Livelli di Proteina Cationica Eosinofila (ECP), Proteina X (EPX), Mieloperossidasi (MPO) ed IgE, nei primi sei mesi di vita

Translated title of the contribution: Eosinophil Cationic Protein (ECP), Protein X (EPX), Myeloperoxidase (MPO) and total IgE serum levels during the first six months of life

A. Gasparoni, L. Ciardelli, M. De Amici, M. Di Mario, O. Bogliolo, G. Chirico, G. Rondini

Research output: Contribution to journalArticle

Abstract

We evaluated Eosinophil Cationic Protein (ECP), Protein X (EPX), Myeloperoxidase (MPO) and total IgE serum levels on cord blood, at five days (only ECP and IgE) and at six months of life in two groups of infants with (group A) or without positive parental history for atopy (group B). The two groups of infants were further divided in five subgroups, depending on the method of feeding: 18 breast-fed at risk for atopy infants (group A 1); 10 formula-fed at risk for atopy infants (group A2); 10 partially hydrolysed whey formulafed at risk for atopy infants (group A3); 15 breast-fed control infants (group B1); 10 formulated control infants (group B2). The statistical analysis showed a significant difference (p = 0,03) of ECP cord serum levels between the A and B groups, a significant increase of ECP serum levels at five days in group B infants, a significant increase of ECP and EPX serum levels at six months in group A and B infants. No differences were observed of MPO serum levels. The results in the five subgroups showed a significant increase of ECP serum levels at six months in group A1 (p = 0,01), A2 (p = 0,05), B1 (p = 0,0001) and B2 (p = 0,05) infants, a signifcant difference of IgE serum levels at six months of the A1 (p = 0,0009) and A3 (p = 0,02) as compared to the A2 group, an increase of IgE serum levels at six months in group B2 (p = 0,068) as compared to B1 infants. In conclusion we observed that only ECP, of the factors evaluated, can give some information on the atopic status at birth of at risk for atopy infants, and that a partially hydrolysed whey formula seems to have a reduced stimulatory activity on the synthesis of ECP and IgE. The protective value of breast feeding is once again confirmed by the lower IgE serum levels at six months of life.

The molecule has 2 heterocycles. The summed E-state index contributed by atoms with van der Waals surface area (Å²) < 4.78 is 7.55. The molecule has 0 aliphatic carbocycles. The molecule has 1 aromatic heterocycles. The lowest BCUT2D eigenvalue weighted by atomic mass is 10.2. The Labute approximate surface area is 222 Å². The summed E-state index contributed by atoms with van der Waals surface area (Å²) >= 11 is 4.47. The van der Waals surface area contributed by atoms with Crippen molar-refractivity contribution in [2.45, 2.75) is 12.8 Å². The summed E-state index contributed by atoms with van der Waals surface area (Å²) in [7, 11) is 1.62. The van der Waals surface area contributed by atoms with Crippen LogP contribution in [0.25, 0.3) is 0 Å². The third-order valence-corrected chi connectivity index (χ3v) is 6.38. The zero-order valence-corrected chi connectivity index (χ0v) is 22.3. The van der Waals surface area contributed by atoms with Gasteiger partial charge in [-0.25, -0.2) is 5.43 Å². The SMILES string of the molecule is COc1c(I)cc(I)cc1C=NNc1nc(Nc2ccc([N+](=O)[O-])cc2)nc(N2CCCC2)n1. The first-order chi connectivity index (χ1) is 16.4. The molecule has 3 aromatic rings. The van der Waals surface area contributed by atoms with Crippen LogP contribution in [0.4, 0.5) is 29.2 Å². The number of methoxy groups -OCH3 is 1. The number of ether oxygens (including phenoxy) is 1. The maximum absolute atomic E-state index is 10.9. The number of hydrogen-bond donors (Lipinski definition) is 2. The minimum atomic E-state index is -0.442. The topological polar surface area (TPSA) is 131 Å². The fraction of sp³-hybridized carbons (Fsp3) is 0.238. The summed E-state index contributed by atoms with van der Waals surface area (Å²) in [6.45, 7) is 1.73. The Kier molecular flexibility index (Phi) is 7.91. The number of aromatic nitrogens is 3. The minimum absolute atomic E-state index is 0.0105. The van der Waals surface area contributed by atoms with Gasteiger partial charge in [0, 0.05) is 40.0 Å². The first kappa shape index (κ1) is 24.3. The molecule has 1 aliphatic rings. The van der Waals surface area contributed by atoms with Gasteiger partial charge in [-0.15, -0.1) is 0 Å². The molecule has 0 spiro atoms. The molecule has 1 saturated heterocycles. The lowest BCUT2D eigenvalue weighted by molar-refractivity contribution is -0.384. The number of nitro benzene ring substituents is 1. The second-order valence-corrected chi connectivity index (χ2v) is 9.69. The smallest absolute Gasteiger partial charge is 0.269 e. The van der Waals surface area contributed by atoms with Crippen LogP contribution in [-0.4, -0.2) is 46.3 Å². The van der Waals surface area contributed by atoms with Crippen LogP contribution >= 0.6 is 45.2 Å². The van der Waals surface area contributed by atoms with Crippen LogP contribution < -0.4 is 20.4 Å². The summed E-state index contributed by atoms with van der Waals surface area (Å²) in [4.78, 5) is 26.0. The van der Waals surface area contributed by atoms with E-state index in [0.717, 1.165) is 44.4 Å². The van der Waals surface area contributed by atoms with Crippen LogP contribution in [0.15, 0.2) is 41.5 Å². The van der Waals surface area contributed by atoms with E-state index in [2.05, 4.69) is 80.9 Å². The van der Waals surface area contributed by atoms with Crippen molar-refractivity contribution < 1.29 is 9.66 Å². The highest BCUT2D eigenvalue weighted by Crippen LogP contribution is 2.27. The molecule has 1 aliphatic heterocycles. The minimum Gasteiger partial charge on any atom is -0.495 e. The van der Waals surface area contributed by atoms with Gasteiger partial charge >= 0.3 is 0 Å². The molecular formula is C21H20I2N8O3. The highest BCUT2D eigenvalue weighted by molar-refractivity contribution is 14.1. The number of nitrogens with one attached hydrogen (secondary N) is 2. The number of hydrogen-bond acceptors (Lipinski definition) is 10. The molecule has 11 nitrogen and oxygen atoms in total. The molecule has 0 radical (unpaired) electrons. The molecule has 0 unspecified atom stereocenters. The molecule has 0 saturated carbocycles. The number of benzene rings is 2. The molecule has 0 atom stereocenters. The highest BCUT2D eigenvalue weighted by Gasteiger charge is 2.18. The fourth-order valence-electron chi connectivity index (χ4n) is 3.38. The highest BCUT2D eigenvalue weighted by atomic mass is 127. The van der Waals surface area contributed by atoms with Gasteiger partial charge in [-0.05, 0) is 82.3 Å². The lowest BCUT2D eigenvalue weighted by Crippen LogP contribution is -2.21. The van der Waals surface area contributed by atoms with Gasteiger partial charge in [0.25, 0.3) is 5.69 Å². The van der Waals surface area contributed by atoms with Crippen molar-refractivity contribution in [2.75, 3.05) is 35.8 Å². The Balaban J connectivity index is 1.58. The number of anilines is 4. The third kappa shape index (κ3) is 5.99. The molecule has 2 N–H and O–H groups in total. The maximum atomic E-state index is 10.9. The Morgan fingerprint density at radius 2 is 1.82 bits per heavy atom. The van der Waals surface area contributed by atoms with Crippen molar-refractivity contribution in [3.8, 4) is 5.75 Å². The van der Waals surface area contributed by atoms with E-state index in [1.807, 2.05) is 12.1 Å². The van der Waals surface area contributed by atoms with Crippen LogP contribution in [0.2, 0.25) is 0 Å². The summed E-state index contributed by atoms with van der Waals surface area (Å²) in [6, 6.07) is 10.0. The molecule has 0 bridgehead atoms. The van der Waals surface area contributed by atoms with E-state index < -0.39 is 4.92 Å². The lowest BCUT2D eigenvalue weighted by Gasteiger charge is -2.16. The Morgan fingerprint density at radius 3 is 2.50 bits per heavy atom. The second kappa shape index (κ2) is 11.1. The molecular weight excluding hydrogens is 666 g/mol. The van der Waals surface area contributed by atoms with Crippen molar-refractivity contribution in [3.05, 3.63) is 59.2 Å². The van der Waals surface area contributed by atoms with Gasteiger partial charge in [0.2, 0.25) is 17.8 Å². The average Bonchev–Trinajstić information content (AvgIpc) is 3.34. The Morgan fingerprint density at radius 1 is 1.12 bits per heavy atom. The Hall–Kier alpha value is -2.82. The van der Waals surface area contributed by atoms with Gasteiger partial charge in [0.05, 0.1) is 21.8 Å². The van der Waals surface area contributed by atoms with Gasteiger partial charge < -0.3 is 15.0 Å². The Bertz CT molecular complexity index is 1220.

Original languageItalian
Pages (from-to)426-429
Number of pages4
JournalRivista Italiana di Pediatria
Volume23
Issue number3 SUPPL.
Publication statusPublished - 1997

Fingerprint

Eosinophil Cationic Protein
Immunoglobulin E
Peroxidase
Serum
Proteins
varespladib methyl
Breast Feeding
Feeding Methods
Control Groups
Fetal Blood
Blood Proteins

ASJC Scopus subject areas

  • Pediatrics, Perinatology, and Child Health

Cite this

Livelli di Proteina Cationica Eosinofila (ECP), Proteina X (EPX), Mieloperossidasi (MPO) ed IgE, nei primi sei mesi di vita. / Gasparoni, A.; Ciardelli, L.; De Amici, M.; Di Mario, M.; Bogliolo, O.; Chirico, G.; Rondini, G.

In: Rivista Italiana di Pediatria, Vol. 23, No. 3 SUPPL., 1997, p. 426-429.

Research output: Contribution to journalArticle

Gasparoni, A. ; Ciardelli, L. ; De Amici, M. ; Di Mario, M. ; Bogliolo, O. ; Chirico, G. ; Rondini, G. / Livelli di Proteina Cationica Eosinofila (ECP), Proteina X (EPX), Mieloperossidasi (MPO) ed IgE, nei primi sei mesi di vita. In: Rivista Italiana di Pediatria. 1997 ; Vol. 23, No. 3 SUPPL. pp. 426-429.
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T1 - Livelli di Proteina Cationica Eosinofila (ECP), Proteina X (EPX), Mieloperossidasi (MPO) ed IgE, nei primi sei mesi di vita

AU - Gasparoni, A.

AU - Ciardelli, L.

AU - De Amici, M.

AU - Di Mario, M.

AU - Bogliolo, O.

AU - Chirico, G.

AU - Rondini, G.

PY - 1997